Monday, June 25, 2012


The former naval base at Adak on Adak Island in the Aleutian Chain will be operated as a logistics support terminal for the oil and gas industry offshore Alaska’s North Slope.

– Petroleum News

Acidification and oyster firm

A Willapa Bay shellfish company is shifting some of its business to Hawaii because of ocean acidification that scientists believe is killing tiny oyster larvae in shellfish farms along Washington's coast.

– Seattle Times

W. Alaska revolts over kings

A revolt against the scientific management of Alaska fisheries has erupted in Western Alaska where villagers have decided they simply cannot abide closures ordered by the Alaska Department of Fish and Game to protect a disastrous run of king salmon to the Kuskokwim River.

– Alaska Dispatch

King salmon closures on Kasilof

Due to increasingly dire numbers for king salmon returns, the commercial fishery is just the latest victim in a series of ongoing closures around the state.

– Alaska Dispatch

Chinook problems in ocean

Widespread failures of king salmon returns indicate the problem isn't freshwater-based, such as not enough adult spawners in the prior generation, or a loss of eggs from some kind of river catastrophe.

– McClatchy News Service

California needs otter law

The U.S. economy remains in such dire straits that Congress barely has had time to introduce a bill to exclude sea otters from migrating into Southern California waters.

– San Francisco Chronicle

Salmon forecast vs. actual

Here are the numbers as compiled by Nickinovich and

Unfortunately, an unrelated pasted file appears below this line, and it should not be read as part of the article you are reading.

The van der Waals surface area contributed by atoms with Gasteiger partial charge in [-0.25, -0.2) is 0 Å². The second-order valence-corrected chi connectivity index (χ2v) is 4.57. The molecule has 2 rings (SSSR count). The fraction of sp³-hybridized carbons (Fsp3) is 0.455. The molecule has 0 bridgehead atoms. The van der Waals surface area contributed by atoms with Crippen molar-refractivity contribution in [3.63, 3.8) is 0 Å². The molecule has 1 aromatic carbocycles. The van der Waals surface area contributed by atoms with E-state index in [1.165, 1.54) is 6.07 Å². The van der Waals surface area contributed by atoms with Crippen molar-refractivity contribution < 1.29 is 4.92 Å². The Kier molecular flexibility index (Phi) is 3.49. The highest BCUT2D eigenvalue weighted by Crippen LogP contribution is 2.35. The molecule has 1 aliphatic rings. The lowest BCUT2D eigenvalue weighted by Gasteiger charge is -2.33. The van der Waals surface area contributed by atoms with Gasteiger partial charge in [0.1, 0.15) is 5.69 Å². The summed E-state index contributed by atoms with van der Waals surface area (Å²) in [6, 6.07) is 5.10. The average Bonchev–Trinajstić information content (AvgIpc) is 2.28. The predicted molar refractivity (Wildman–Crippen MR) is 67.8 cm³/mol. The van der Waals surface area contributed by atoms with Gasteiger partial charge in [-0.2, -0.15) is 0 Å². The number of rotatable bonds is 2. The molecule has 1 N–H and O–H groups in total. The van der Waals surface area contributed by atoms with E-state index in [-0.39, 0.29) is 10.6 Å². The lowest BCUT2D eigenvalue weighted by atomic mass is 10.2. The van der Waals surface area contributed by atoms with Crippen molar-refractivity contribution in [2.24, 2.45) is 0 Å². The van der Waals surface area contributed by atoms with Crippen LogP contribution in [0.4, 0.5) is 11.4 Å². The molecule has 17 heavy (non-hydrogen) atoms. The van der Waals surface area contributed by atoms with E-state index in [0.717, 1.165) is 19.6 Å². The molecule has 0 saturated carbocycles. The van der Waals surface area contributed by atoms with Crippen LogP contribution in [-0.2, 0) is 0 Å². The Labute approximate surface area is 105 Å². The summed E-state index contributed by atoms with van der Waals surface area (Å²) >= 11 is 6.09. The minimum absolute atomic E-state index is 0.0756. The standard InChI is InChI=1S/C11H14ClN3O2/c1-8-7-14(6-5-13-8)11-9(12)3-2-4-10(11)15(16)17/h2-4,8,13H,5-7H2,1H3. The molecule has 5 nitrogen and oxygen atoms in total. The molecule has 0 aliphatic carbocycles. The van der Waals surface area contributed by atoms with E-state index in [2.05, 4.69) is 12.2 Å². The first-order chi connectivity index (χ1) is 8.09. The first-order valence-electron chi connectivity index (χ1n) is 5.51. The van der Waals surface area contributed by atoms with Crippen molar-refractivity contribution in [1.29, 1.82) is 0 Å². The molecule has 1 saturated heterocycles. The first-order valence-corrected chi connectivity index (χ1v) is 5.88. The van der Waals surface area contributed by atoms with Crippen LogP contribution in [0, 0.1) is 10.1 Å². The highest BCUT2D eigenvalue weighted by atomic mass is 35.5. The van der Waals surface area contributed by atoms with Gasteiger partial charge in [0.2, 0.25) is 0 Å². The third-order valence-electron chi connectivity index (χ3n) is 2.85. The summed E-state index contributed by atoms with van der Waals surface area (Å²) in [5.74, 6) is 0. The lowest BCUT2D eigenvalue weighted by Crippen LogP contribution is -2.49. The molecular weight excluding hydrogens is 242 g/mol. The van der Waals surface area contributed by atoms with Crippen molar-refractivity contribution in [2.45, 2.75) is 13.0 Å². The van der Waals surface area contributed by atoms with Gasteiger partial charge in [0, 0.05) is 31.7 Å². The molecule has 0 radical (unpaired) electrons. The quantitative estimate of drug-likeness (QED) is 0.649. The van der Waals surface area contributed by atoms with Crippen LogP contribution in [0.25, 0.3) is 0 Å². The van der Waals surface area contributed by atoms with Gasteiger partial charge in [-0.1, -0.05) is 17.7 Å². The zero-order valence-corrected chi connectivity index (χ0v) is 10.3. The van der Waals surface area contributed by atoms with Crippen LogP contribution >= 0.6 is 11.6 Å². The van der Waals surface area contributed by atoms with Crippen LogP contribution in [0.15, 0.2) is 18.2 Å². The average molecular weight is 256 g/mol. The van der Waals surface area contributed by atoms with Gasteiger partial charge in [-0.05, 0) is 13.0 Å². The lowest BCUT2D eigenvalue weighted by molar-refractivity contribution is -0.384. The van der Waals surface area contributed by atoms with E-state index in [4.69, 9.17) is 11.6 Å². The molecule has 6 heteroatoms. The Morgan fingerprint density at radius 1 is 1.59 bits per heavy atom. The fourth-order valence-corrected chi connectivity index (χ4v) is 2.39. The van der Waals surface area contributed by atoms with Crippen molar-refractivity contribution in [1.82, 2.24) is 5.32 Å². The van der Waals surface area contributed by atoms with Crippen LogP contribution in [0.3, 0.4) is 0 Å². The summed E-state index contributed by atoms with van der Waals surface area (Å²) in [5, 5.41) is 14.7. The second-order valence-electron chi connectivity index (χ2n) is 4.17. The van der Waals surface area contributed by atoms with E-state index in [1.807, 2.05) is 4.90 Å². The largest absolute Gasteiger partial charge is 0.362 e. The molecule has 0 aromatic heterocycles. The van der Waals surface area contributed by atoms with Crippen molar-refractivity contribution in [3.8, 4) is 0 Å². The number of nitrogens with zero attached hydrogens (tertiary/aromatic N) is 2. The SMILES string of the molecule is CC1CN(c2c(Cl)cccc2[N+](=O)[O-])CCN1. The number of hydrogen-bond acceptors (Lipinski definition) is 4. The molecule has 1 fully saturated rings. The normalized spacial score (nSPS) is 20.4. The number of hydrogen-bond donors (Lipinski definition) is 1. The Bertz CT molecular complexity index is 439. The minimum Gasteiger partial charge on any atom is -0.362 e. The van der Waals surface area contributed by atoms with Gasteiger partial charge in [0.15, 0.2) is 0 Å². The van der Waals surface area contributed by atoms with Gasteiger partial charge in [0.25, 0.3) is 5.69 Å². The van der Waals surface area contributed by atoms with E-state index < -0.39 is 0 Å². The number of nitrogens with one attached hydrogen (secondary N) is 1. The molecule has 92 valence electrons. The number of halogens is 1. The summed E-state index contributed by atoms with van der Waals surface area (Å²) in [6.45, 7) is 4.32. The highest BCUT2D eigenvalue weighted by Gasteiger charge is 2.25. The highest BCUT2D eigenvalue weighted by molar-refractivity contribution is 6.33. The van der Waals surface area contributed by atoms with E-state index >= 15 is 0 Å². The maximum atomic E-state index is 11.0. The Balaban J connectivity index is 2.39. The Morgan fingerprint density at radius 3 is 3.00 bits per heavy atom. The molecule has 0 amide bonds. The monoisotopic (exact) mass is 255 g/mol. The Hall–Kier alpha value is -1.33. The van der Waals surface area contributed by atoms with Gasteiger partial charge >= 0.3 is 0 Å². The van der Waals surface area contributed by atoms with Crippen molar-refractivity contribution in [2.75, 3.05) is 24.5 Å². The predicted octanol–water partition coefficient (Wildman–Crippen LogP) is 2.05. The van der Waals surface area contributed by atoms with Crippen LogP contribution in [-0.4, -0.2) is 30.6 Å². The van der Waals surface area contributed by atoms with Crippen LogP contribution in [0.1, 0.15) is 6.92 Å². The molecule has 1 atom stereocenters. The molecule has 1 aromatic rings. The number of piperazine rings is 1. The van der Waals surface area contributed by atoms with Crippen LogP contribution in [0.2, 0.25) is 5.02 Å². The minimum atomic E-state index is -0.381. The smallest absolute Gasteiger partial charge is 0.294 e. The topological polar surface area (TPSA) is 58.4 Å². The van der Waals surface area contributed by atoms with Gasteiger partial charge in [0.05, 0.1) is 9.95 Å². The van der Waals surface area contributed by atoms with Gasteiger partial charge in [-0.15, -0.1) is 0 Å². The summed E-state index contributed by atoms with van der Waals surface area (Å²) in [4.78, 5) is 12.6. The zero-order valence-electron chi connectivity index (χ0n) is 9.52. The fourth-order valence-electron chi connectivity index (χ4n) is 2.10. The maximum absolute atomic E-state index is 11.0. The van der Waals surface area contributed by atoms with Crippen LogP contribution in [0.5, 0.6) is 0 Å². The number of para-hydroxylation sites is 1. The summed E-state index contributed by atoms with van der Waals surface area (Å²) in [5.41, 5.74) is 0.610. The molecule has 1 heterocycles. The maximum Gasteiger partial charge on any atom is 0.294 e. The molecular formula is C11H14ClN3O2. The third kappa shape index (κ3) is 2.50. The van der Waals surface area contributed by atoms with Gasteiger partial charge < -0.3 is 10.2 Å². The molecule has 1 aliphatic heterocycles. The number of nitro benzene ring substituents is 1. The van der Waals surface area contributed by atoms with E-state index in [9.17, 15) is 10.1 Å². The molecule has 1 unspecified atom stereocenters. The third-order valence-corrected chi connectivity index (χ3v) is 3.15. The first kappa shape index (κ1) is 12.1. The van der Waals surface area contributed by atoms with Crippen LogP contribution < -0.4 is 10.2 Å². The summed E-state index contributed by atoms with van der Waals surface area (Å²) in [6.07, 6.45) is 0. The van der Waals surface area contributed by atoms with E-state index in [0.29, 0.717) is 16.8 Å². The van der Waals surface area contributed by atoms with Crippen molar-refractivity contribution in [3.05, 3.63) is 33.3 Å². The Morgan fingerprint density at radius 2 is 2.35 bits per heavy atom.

Fishing industry stabilizes Southeast

A panel of commercial lenders said tourism and commercial fishing have helped stabilize the southeast Alaska economy following the nationwide economic meltdown of 2008.

– Anchorage Daily News

Pebble: Write a letter

“I urge fellow readers to publicly comment on the mine during the 60-day comment period. The EPA has the authority to restrict the disposal of mine waste if it presents a significant threat to Bristol Bay salmon and the people and businesses that depend on them.”

– Bristol Bay Times

Cordova gives away salmon

On one day each year, the commercial fishing fleet with the support of local processors and tenders, donate a portion of their catch to be shared with the elders of our community.

– Cordova Times

NMFS mum on charges filed

The head of the National Marine Fisheries Service in Alaska, whose advice is alleged to have played a role in the state criminal charges filed against an applicant for a seat on the International Pacific Halibut Commission, won’t talk about his involvement in the matter.

– Alaska Journal of Commerce


Tuesday, June 26, 2012


The curse of Alaskan reality TV has many down south thinking the Deadliest Catch is the norm in the industry.

– Juneau Empire

Waiting for word on pollock B

Pollock B season is now two weeks in, but fishermen and plant managers are still trying to get a sense of how lucrative this summer will be.

– Pacific Fishing columnist Alexandra Gutierrez, reporting for KUCB, Unalaska

Setnetters gain some respect

Drifters have always looked down on the set netters who work in the mud and pull by hand.

– Anchorage Daily News

More info from Port Moller fishery

The data from the Port Moller Test Fishery is starting to come out more frequently, and over the weekend the Alaska Department of Fish and Game released genetic information about the sockeye caught as part of the test fishery.

– KDLG, Dillingham

New building in Naknek

Community leaders gathered in Naknek to cut the ribbon on the so far more than $10 million dollar project at the Port of Bristol Bay.

– KDLG, Dillingham

To 'authorize' water pollution

Ashfield said the existing Fisheries Act, considered to be Canada's strongest environmental protection law, has "long played an important role in preventing pollution of Canadian waters." But he suggested it needed to be changed since it doesn't provide enough options allowing industry to disrupt or contaminate fish habitat.

– Vancouver Sun

Target for tsunami debris

The beaches between Coos and Winchester bays might collect more tsunami debris than other Oregon beaches this summer.

– Coos Bay World

Japanese fishermen venture out

'The past year has been long and hard, but the thing is, I never once gave up on being a fisherman.'